Bolden did not dwell at all on the significant funding reductions for exploration.

“We are hitting our benchmarks with new exploration systems like the Space Launch System rocket and the Orion Crew Vehicle. A new consensus is emerging in the scientific and policy communities around our vision, timetable and plan for sending American astronauts to Mars in the 2030s.”

And he outlined some milestones ahead.

“We’ll continue to make great progress on the Space Launch System – SLS–rocket and we’re preparing for a second series of engine tests,” said Bolden.

“At the Kennedy Space Center, our teams will outfit Orion’s crew module with the spacecraft’s heat-shielding thermal protection systems, avionics and subsystems like electrical power storage, cabin pressure control and flight software –to name just a few.”

NASA plans to launch the first combined SLS/Orion on the uncrewed Exploration Mission-1 (EM-1) in November 2018.

Indeed the Orion EM-1 pressure vessel just arrived at the Kennedy Space Center last week to completely install all the systems required for flight.

The launch date for the first crewed flight on EM-2 was targeted for 2021. But EM-2 is likely to slip to the right to 2023, due to insufficient funding.

Lack of funding will also force NASA to delay development of the far more capable and powerful Exploration Upper Stage (EUS) to propel Orion on deep space missions. It will now not be available for the SLS/EM-2 launch as hoped.

The proposed huge budget cuts to SLS, Orion and Europa are certain to arose the ire of multiple members of Congress and space interest groups, who just successfully fought to increase NASA’s FY 2016 budget for these same programs in the recently passed 2016 omnibus spending bill.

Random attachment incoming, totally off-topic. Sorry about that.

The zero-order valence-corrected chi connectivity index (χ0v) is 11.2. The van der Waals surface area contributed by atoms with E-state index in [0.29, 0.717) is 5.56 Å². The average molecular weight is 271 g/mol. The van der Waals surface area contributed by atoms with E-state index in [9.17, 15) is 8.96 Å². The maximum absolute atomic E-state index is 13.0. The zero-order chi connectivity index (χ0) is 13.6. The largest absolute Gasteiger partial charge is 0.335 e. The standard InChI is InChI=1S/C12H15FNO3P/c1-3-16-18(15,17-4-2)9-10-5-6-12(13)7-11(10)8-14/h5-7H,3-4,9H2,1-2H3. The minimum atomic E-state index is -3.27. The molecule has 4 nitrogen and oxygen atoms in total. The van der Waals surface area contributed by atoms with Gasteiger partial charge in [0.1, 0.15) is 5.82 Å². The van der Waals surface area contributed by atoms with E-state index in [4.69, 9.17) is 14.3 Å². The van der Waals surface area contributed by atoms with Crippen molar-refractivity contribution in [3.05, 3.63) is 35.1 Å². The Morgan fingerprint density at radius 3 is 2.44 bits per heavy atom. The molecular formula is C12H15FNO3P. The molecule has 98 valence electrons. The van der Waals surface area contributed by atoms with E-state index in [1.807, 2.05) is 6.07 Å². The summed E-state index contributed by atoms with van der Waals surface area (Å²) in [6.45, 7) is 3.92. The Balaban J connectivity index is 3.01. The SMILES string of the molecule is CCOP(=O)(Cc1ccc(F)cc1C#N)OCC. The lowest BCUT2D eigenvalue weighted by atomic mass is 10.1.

“This administration cannot continue to tout plans to send astronauts to Mars while strangling the programs that will take us there,” said Rep. Lamar Smith (R-Texas), Chairman of the House Science, Space, and Technology Committee, in a statement in response to the president’s budget proposal.

“President Obama’s FY17 budget proposal shrinks our deep space exploration programs by more than $800 million. And the administration once more proposes cuts of more than $100 million to the Planetary Science accounts, which have previously funded missions like this past year’s Pluto flyby.”

“This imbalanced proposal continues to tie our astronauts’ feet to the ground and makes a Mars mission all but impossible. This is not the proposal of an administration that is serious about maintaining America’s leadership in space.”

“The Coalition for Deep Space Exploration … had hoped the request would reflect the priorities laid out for NASA in the FY16 Omnibus, for which there was broad support,” said Mary Lynne Dittmar, executive director of the Coalition for Deep Space Exploration, in a statement.

“Unfortunately this was not the case. The Coalition is disappointed with the proposed reduction in funding below the FY16 Omnibus for NASA’s exploration programs. We are deeply concerned about the Administration’s proposed cut to NASA’s human exploration development programs.”

“This proposed budget falls well short of the investment needed to support NASA’s exploration missions, and would have detrimental impacts on cornerstone, game-changing programs such as the super-heavy lift rocket, the Space Launch System (SLS), and the Orion spacecraft – the first spacecraft designed to reach multiple destinations in the human exploration of deep space.”

Funding for the James Webb Space Telescope (JWST) was maintained at planned levels to keep it on track for launch in 2018.

On Dec. 18, 2015, the US Congress passed and the president signed the 2016 omnibus spending bill which funds the US government through the remainder of the 2016 Fiscal Year.